- An interesting example from Star Trek: The Original Series: actor James Doohan (Scotty) had seen service as a pilot in World War II, where he had lost the middle finger of his right hand in combat. Keen eyed viewers will note that in close-up inserts of Scotty operating machinery, his hands have all their digits (because the close-ups were doubled by another actor). But in long shots, its more obvious that one of them is missing... this applies to all the movies featuring the original series cast as well.
- The original Dragnet television series often had entire episodes composed almost entirely of inserts showing the recovery of evidence as Friday narrates, probably because the scripts were being adapted from the exposition-heavy Radio Drama. Stock Footage abounds, with the result that several episodes show the exact same footage of the same actors talking as Friday monotones, "Interviews with the friends and neighbors of the victim turned up no new leads."
- The puppet-based action show Thunderbirds would often insert a live actor's hands when a puppet character would activate a switch or button.
- As a rather bizarre Shout-Out to this, the Live Action movie used puppet hands in one closeup.
- Mercilessly spoofed in the Australian series Russell Coight's All Aussie Adventures, where a running gag involved an insert of a handshake being played every time the title character met someone new in the bush. The insert never matched the two people in question, which really stood out when the new character was black, wearing gloves, sitting, or openly hostile to the main character (and thus not going to shake his hand).
- The Sci-fi reality prank show Scare Tactics uses these more and more often as the show goes on. Considering the fact that the show is filmed by hidden cameras, you can bet that almost any embellishing shots (close-ups of equipment being operated, "special effects" sequences that the victim can't possibly even witness, etc.) were added in later. Well, either that or it's staged, but who knows...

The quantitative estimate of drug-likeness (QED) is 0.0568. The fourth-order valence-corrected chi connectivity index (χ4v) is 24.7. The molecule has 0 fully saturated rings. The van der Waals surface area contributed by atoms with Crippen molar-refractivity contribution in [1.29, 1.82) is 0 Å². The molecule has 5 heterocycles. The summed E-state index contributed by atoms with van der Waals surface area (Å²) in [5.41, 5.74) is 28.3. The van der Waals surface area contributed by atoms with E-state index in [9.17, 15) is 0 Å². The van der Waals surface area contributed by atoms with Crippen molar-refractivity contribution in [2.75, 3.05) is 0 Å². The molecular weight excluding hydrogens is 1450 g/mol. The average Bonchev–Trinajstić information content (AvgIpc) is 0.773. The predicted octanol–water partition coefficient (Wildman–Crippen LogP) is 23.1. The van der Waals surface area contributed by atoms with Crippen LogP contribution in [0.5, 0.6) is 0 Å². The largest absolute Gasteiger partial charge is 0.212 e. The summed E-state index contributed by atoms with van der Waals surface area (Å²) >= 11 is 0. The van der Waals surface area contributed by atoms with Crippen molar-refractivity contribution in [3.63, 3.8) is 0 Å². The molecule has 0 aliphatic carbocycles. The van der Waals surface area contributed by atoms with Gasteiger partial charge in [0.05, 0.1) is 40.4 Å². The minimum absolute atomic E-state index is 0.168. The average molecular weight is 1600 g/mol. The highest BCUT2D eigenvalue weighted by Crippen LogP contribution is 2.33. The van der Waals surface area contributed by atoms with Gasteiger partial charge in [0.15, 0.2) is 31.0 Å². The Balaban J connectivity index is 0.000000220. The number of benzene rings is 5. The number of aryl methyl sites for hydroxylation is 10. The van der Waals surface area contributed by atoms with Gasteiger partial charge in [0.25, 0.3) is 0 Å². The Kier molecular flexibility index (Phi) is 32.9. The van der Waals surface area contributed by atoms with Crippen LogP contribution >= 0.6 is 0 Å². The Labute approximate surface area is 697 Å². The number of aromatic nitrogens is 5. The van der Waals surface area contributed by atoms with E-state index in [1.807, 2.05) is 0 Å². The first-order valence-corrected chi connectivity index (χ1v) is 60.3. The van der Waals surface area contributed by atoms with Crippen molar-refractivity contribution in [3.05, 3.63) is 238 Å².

- A Lost example of a insert changing the plot: when Ben killed his father, it was originally intended that he would just sit there as the gas that killed DHARMA killed him too. They decided him having a active role in the murder would work better, so instead we get close ups of hands holding a gas canister...
- In the TV Movie My Breast Meredith Baxter got a breast exam on-camera. The hands doing the exam were those of her doctor, not the actor playing the doctor.
- An episode of The George Lopez Show had a hilariously blatant example, with the teenage niece displaying mad shuffling skillz at a poker game.
- Mentioned in the DVD commentary of the 1st season of Stargate Atlantis, which explained that the same hand actor is used for all inserts, thus giving big fat fingers to otherwise delicately-handed actor David Hewlett.
- On the Mystery Science Theater 3000 episode "Riding With Death," this device was used a handful of times so additional dialogue could be added that would tie together the completely unrelated plots of the two episodes smashed together to make the movie. Notably, a close-up of a speakerphone as we hear Ben Murphy say "Leonard, I hear you've grown quite the mustache while I was away."
- Done particularly ineptly in an otherwise touching episode of Kamen Rider Den-O. The hands playing piano in close up clearly belong to someone a good forty to fifty pounds heavier than rail-thin lead Takeru Sato.